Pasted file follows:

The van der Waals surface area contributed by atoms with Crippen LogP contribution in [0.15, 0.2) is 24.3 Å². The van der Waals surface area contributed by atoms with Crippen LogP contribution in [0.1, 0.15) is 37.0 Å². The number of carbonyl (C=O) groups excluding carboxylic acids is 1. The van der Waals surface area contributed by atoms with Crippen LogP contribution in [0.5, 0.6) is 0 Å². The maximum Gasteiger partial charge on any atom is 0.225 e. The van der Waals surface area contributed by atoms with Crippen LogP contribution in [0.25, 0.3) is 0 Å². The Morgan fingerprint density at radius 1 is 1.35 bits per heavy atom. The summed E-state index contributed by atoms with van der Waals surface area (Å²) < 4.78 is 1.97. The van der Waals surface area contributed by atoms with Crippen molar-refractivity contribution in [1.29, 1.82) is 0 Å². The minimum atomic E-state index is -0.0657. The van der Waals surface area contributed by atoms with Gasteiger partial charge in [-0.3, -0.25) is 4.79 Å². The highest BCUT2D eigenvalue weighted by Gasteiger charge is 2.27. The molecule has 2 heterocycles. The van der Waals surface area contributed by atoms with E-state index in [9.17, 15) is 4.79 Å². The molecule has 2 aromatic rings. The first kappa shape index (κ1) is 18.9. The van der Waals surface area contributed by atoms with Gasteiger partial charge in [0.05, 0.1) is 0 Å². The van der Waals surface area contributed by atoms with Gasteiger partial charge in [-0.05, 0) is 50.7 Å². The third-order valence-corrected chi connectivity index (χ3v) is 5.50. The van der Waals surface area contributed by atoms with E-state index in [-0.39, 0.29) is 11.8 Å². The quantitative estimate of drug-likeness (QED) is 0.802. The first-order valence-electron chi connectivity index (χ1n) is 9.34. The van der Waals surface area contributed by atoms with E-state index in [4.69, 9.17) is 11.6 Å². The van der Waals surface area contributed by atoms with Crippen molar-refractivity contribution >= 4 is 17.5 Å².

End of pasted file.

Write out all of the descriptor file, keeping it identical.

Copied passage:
The van der Waals surface area contributed by atoms with Crippen LogP contribution in [0.15, 0.2) is 24.3 Å². The van der Waals surface area contributed by atoms with Crippen LogP contribution in [0.1, 0.15) is 37.0 Å². The number of carbonyl (C=O) groups excluding carboxylic acids is 1. The van der Waals surface area contributed by atoms with Crippen LogP contribution in [0.5, 0.6) is 0 Å². The maximum Gasteiger partial charge on any atom is 0.225 e. The van der Waals surface area contributed by atoms with Crippen LogP contribution in [0.25, 0.3) is 0 Å². The Morgan fingerprint density at radius 1 is 1.35 bits per heavy atom. The summed E-state index contributed by atoms with van der Waals surface area (Å²) < 4.78 is 1.97. The van der Waals surface area contributed by atoms with Crippen molar-refractivity contribution in [1.29, 1.82) is 0 Å². The minimum atomic E-state index is -0.0657. The van der Waals surface area contributed by atoms with Gasteiger partial charge in [-0.3, -0.25) is 4.79 Å². The highest BCUT2D eigenvalue weighted by Gasteiger charge is 2.27. The molecule has 2 heterocycles. The van der Waals surface area contributed by atoms with E-state index in [9.17, 15) is 4.79 Å². The molecule has 2 aromatic rings. The first kappa shape index (κ1) is 18.9. The van der Waals surface area contributed by atoms with Gasteiger partial charge in [0.05, 0.1) is 0 Å². The van der Waals surface area contributed by atoms with Gasteiger partial charge in [-0.05, 0) is 50.7 Å². The third-order valence-corrected chi connectivity index (χ3v) is 5.50. The van der Waals surface area contributed by atoms with E-state index in [-0.39, 0.29) is 11.8 Å². The quantitative estimate of drug-likeness (QED) is 0.802. The first-order valence-electron chi connectivity index (χ1n) is 9.34. The van der Waals surface area contributed by atoms with E-state index in [4.69, 9.17) is 11.6 Å². The van der Waals surface area contributed by atoms with Crippen molar-refractivity contribution >= 4 is 17.5 Å².